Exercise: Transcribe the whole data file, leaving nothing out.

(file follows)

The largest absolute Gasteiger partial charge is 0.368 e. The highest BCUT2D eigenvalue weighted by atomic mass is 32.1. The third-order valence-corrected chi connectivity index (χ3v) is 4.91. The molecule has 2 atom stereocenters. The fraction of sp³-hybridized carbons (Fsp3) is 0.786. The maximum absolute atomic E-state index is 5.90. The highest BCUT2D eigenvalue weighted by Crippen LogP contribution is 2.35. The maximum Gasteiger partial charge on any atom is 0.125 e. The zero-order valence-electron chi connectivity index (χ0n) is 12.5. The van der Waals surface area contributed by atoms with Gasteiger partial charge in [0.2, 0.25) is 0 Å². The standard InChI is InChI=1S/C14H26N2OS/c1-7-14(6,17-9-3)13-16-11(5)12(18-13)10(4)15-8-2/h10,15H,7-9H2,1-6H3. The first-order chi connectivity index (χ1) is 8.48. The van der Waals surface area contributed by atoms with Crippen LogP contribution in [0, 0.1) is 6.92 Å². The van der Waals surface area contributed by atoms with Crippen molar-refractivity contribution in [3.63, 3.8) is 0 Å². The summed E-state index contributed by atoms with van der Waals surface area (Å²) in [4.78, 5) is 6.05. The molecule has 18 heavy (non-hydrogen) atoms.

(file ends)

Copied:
The largest absolute Gasteiger partial charge is 0.368 e. The highest BCUT2D eigenvalue weighted by atomic mass is 32.1. The third-order valence-corrected chi connectivity index (χ3v) is 4.91. The molecule has 2 atom stereocenters. The fraction of sp³-hybridized carbons (Fsp3) is 0.786. The maximum absolute atomic E-state index is 5.90. The highest BCUT2D eigenvalue weighted by Crippen LogP contribution is 2.35. The maximum Gasteiger partial charge on any atom is 0.125 e. The zero-order valence-electron chi connectivity index (χ0n) is 12.5. The van der Waals surface area contributed by atoms with Gasteiger partial charge in [0.2, 0.25) is 0 Å². The standard InChI is InChI=1S/C14H26N2OS/c1-7-14(6,17-9-3)13-16-11(5)12(18-13)10(4)15-8-2/h10,15H,7-9H2,1-6H3. The first-order chi connectivity index (χ1) is 8.48. The van der Waals surface area contributed by atoms with Crippen LogP contribution in [0, 0.1) is 6.92 Å². The van der Waals surface area contributed by atoms with Crippen molar-refractivity contribution in [3.63, 3.8) is 0 Å². The summed E-state index contributed by atoms with van der Waals surface area (Å²) in [4.78, 5) is 6.05. The molecule has 18 heavy (non-hydrogen) atoms.